Sometimes, I just NAIL this parenting thing.
Mostly because I steal good ideas from my mother. They say plagarism is the sincerest form of flattery, and - with a few small ideas of my own - we're raising Genevieve the way I was raised.
I like to try to overcome challenges with Genevieve creatively, kindly, and most importantly, in a way where I can turn a problem into something fun. (This works best after I've had my coffee, and a good night's sleep. I'm only human.)
One of the challenges I've had is clipping nails. I started doing it while she was sleeping when she was a baby, and once she got older, I became The Fingernail Fairy.
Like the Tooth Fairy, the Fingernail Fairy comes in the dead of the night, clips fingernails (and toenails) and - if all goes well - nobody wakes up, and we all get the gift of a DangerMouse who doesn't have Wolverine claws.
The Fingernail Fairy doesn't get the same excellent PR that the Tooth Fairy gets. There. I've said it.
In any case, now that Genevieve is becoming a Big Girl, I've been able to rebrand some previously problematic things as "Big Girl" activities. (I don't bandy the term about all willy-nilly, just for important stuff.)
I happened to be tidying our bathroom counter, when Genevieve noticed the row of nail polish bottles, all lovely, colorful, and most importantly, sparkly, along the edge of the mirror.
"What's that?" she asked.
"Nail polish," I answered, and then - BAM! - my mother's genius kicked in, "You know, Gramzie used to paint my toenails when I was little. If you let me clip your toenails- and you're cooperative - I'll paint your toenails."
Be cool, be cool, I thought to myself, rushing to grab the tiny toenail clippers. You haven't clipped them yet.
I grabbed my own clippers as well, and modeled how easy and painless it is, and then she cheerfully and cooperatively let me clip hers. And then her fingernails. LIKE IT WAS NOTHING.
[This is a big deal. Genevieve has been fine *pretending* to clip nails, but as soon as it was time to get down to business, based on the crying and shrieking, you'd think I was trying to do surgery without anesthetics on her instead of *just attempting* to clip her nails. Hence the necessity of the aforementioned Fingernail Fairy.]
"Great job! That was very cooperative!" I said, positively brimming with enthusiasm, "Pick your color! Let's go paint your toenails."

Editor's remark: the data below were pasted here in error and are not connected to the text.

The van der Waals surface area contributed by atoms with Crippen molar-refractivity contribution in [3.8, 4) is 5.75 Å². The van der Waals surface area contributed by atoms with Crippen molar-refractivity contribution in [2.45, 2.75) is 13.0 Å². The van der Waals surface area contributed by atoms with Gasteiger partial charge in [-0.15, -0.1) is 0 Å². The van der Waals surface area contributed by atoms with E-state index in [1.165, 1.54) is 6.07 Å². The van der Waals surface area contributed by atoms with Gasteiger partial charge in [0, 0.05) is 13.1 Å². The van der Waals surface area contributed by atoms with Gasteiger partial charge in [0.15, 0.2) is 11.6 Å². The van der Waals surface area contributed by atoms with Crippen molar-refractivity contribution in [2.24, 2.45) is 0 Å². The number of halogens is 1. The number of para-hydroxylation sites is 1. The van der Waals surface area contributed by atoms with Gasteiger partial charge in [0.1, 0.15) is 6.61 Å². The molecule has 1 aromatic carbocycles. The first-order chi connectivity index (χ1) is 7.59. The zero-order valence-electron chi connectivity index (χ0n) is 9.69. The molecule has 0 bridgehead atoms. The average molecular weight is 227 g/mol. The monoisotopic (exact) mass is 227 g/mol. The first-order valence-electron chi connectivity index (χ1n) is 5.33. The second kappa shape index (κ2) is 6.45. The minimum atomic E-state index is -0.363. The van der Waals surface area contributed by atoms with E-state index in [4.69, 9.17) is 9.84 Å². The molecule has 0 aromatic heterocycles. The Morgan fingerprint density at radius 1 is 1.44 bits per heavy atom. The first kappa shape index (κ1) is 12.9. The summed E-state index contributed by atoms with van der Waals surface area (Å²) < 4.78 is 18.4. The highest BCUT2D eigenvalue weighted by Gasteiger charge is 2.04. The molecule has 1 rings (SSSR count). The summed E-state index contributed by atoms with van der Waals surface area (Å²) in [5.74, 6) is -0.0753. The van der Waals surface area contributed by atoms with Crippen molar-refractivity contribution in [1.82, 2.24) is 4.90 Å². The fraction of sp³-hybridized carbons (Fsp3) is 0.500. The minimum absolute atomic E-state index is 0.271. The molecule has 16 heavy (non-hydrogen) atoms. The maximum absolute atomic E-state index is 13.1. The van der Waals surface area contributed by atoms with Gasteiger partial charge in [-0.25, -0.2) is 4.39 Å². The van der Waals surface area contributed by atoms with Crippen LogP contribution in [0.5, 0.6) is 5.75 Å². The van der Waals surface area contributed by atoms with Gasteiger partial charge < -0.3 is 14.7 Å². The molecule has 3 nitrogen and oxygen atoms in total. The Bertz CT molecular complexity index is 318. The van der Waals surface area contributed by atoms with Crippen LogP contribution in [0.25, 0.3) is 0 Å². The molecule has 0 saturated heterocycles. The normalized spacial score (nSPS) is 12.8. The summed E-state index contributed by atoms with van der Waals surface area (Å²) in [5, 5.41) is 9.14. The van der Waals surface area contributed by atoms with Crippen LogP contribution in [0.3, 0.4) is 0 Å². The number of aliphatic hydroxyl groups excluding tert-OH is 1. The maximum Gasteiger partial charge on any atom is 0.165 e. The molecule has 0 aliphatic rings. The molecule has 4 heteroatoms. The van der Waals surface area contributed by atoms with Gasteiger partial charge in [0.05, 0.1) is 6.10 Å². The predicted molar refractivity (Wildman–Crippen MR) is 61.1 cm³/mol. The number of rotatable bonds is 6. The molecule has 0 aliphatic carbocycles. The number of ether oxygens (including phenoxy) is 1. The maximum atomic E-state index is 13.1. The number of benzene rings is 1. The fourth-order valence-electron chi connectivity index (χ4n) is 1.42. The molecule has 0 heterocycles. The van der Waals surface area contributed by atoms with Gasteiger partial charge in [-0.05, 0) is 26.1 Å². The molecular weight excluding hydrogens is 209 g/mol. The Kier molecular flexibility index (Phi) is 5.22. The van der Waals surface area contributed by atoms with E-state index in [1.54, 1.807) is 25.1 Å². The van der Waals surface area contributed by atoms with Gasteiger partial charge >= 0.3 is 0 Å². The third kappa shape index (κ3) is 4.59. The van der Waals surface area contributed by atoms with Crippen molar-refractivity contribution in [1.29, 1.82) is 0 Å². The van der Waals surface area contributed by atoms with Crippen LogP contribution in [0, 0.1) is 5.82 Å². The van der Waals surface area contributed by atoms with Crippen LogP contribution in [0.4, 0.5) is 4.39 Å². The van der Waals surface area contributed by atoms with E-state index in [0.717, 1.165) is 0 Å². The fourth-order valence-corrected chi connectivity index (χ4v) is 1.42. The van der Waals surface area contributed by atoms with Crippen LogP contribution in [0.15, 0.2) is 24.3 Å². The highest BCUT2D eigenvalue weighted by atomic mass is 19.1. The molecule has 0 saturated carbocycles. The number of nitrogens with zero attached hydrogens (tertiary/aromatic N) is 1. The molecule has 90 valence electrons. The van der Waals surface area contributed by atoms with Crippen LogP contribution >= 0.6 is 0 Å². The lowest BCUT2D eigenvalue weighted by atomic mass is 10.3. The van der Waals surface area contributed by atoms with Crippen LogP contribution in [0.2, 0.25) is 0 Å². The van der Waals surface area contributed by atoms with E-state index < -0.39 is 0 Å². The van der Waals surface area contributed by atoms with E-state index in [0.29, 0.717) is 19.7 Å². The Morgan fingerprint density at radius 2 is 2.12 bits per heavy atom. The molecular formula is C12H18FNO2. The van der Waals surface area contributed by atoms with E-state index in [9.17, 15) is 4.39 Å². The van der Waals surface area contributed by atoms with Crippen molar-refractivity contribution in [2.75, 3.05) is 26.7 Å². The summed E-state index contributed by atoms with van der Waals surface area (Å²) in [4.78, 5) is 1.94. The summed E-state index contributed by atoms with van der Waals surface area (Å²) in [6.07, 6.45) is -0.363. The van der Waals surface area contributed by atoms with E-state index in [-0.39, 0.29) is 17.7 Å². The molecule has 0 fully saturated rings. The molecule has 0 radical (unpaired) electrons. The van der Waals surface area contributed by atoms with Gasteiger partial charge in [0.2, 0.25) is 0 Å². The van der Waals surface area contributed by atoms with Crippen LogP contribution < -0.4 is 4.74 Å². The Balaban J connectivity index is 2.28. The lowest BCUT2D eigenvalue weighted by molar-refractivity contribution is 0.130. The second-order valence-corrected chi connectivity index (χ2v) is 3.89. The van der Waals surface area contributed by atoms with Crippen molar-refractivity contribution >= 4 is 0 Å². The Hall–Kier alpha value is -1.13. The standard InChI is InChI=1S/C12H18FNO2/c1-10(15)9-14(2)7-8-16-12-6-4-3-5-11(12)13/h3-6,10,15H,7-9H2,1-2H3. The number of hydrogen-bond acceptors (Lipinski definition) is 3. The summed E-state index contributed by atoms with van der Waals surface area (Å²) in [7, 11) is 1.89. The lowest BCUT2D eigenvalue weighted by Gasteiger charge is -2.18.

She picked and we went to the living room, where I parked her in the glider and turned on an episode of Sesame Street (as a treat, and also to guarantee she would sit still until the nail polish dried).
In typical toddler fashion, the thrill was in the chase, and as soon as I went to paint her toenails she was *immediately* suspicious of the whole process. So, what's a mom to do? I modeled on my own feet.
It's been more than two years since I've had a pedicure- in fact, the last time was my 29th birthday, with my friends Jen and Laura, just before Genevieve was born. I worked quickly, and by the end of the episode, Genevieve still wasn't ready. No big deal. Sometimes it's the getting, sometimes it's the having. Whatever works.
Mom came over, and Genevieve greeted her the usual way ("AAAAAAAAAVIIII!" ["Gramzie" for the uninitiated], and *then* was ready to have her nails painted.
"Paint mine toes, peeease, Mommy?"
So, we listened to some music while I gave her a tiny pedicure.
"Now," I told her, "You need to sit Very Still so that your nail polish can dry. Let's read a couple of books, and you keep your legs straight out on mine."
One pass through The Very Hungry Caterpillar and Happy St. Patrick's Day, Curious George, and her toes were dry.
All evening, she was admiring her pedicure, "Mine toes preeeeeddy, Mommy. You toes preeeeeddy, too. Match!"
I can't help but notice that I was thinking exactly the same thing.